AGRI-BRIEFS
  AGRONOMIC NEWS ITEMS
From Agronomists of the
Potash & Phosphate Institute
655 Engineering Drive, Suite 110
Norcross, Georgia 30092-2837
Phone (770) 447-0335

Spring 2000, No. 6

PREVENTING SOIL FERTILITY PROBLEMS IN 2000...AND BEYOND

Despite recent low crop prices, many farmers are finding ways to fertilize their fields for high yields for 2000. For others, it may be time to reevaluate soil fertility needs by comparing the yields and nutrient removals with the nutrients added back as fertilizer and/or manure. One of the first questions to raise before planting season is: What yield can I obtain with my best management, with favorable weather? The second question is: What do my soil tests show that I need to maximize the potential for achieving my yield goals?

For years, experienced agronomists have advocated that farmers look beyond a one-year approach to soil fertility management, especially on land that is not leased or rented. Perhaps it is time to consider a fertility management program that is not “just enough to get by.”

Soil test summaries indicate that phosphorus and potassium soil tests are trending lower in some key states, and fertilization beyond maintenance is needed. Most soil testing labs are observing increased numbers of soil samples from this past fall and this winter, which may indicate a higher priority on improved plant nutrition. Many public and private labs offer soil test recommendations to build soil test levels over four to eight years, from low to medium levels up to high levels. Once high soil test levels are achieved, some may mistakenly think it is time to quit fertilizing. Instead, soil test levels should be maintained with fertilizer rates that will keep pace with nutrient removals in harvested crops. Such rates and recommendations are considered maintenance programs.

With all the uncertainty in agriculture, farmers have the opportunity to be relatively sure that soil phosphorus and potassium levels do not limit yields. Limiting phosphorus and potassium can result in limited response to nitrogen, lowered nitrogen-use efficiency, and potentially increased residual soil nitrate that may impact ground or surface waters. Higher soil fertility levels afford growers more flexibility in managing other inputs while lowering risks of lost yields and lost profitability.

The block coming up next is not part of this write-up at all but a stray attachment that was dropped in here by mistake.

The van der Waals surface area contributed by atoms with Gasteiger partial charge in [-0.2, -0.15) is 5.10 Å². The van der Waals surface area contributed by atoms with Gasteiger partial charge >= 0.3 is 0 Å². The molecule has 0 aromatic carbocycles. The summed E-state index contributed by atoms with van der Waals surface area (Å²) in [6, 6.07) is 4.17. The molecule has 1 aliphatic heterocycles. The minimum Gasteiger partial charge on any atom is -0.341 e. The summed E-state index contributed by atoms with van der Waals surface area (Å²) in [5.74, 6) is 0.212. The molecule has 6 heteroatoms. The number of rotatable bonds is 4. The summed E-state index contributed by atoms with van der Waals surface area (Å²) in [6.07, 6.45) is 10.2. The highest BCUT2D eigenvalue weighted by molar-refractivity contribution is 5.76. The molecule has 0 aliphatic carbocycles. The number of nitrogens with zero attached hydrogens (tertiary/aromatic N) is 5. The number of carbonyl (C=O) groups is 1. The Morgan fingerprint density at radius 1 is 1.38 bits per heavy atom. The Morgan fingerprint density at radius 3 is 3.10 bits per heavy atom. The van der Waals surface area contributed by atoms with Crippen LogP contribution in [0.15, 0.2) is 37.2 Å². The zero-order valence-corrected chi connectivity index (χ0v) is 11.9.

National trends for most field crops reflect increased yields over the last decade. Higher yields and profitability cannot be sustained without increased attention to fertility needs. Once soil test levels drop to the medium and lower test ranges, it may take several years to build them back to optimum. For example, it may take six to 14 pounds of P2O5 per acre to raise the soil test phosphorus level one pound and four to eight pounds of K2O per acre to raise soil test potassium one pound, after considering crop removal. Whole-field fertility management can be refined to site-specific fertility management, especially where yield monitors indicate considerable variation in yields...and consequently, variations in nutrient removal. Identification of responsive areas can help prioritize proper phosphorus and potassium fertilization, in balance with other nutrients, for increased net returns and reduced costs per bushel or pound of commodity produced.

Anticipating the potential for higher crop yields with improved crop hybrids and varieties, many farmers are in the position to provide present crop nutrient needs and some for the future. For those who have been in the “draw-down” mode for the last few years, it may be time to change strategies. As many wise, successful farmers can attest, paying attention to the details usually increases profit. Now is the time for many farmers to prevent soil fertility problems in 2000 and beyond!


—CSS—

For more information, contact Dr. Cliff S. Snyder, Midsouth Director, PPI, P.O. Drawer 2440, Conway, AR 72033-2440. Phone: (501) 336-8110. E-mail: csnyder@ppi-far.org.
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